Foods Turkeys Should Not Eat
When it comes to turkeys, there are definitely some foods they should not eat. Generally speaking, don’t feed your turkeys anything you wouldn’t reasonably consume. Things like moldy bread and rotted food should be thrown in the trash and not given to your birds. Let’s explore foods turkeys should not eat in a little more detail.
Turkeys, like chickens, should not have moldy foods. This includes moldy bread or any other food with mold on it.
According to theHipChick.com, moldy foods have mycotoxins which can cause health problems in any bird with a crop.
In fact, Mississippi State University says that feeding moldy foods can cause birds to develop mycosis (or thrush).
The following foods are known to be toxic to turkeys. The actual amount that needs to be consumed for toxic effects to take place aren’t always the same. It is best to not actively feed any of these items to your turkeys.
If your turkeys are accidentally fed one of these foods, simply remove it from their pen and monitor them for any ill effects.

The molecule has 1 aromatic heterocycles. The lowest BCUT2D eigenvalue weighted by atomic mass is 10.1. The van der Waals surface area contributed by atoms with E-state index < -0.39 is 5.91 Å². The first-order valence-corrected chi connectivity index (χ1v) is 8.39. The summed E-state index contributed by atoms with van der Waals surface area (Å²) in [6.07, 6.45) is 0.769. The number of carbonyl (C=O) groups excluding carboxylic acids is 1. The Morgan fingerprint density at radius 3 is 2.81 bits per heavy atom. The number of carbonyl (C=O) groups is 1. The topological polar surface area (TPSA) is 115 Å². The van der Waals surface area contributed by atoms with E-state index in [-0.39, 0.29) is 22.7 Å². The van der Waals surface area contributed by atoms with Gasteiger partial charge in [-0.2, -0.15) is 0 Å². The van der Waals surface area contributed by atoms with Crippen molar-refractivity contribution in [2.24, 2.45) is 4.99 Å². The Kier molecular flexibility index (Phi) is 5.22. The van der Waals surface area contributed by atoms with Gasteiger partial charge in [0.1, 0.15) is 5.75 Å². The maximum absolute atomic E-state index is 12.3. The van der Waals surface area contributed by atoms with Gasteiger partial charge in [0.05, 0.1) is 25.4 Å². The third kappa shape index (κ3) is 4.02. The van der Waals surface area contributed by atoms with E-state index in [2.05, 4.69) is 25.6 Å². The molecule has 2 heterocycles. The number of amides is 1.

Turkeys should not eat:
- Avocado – contains persin which can be deadly to birds
- Potato Peels. Sprouts, and Leaves – The green areas of potatoes are poisonous to both humans and birds.
- Peanuts, raw – can have a fungus called aflatoxin
- Tobacco in any form including leaves, discarded cigarette butts, etc.
- Tomato leaves
- Nightshade Plants
- Rhubarb Leaves – contain oxalic acid, a poison
Common Garden Plants that Are Toxic to Turkeys
- Morning Glory Seeds
- Sweet Pea Seeds
- Datura Seeds
For more details on what turkeys should not eat, check out my post: What Not To Feed Turkeys.
Don’t Forget Water
I’ve talked about all kinds of different foods you can, and should not, feed your turkey. This article wouldn’t be complete if I didn’t mention water.
I get it, water isn’t food, but it is critical for your turkey to have access to clean, liquid water at all times.
I know you are thinking, really, you said liquid, duh water should be liquid. The fact of the matter is, in winter water freezes. It can become very easy for your turkey to become dehydrated even if there is snow on the ground, for example.
During the summer, turkeys can knock over water buckets or troughs as well. They are big birds and sometimes strutting their stuff has unintended consequences like knocking their water over.
Always take care to make sure your turkey has fresh, clean water available at all times. When possible, consider having two water sources for them to choose from.
How to Fatten Up A Turkey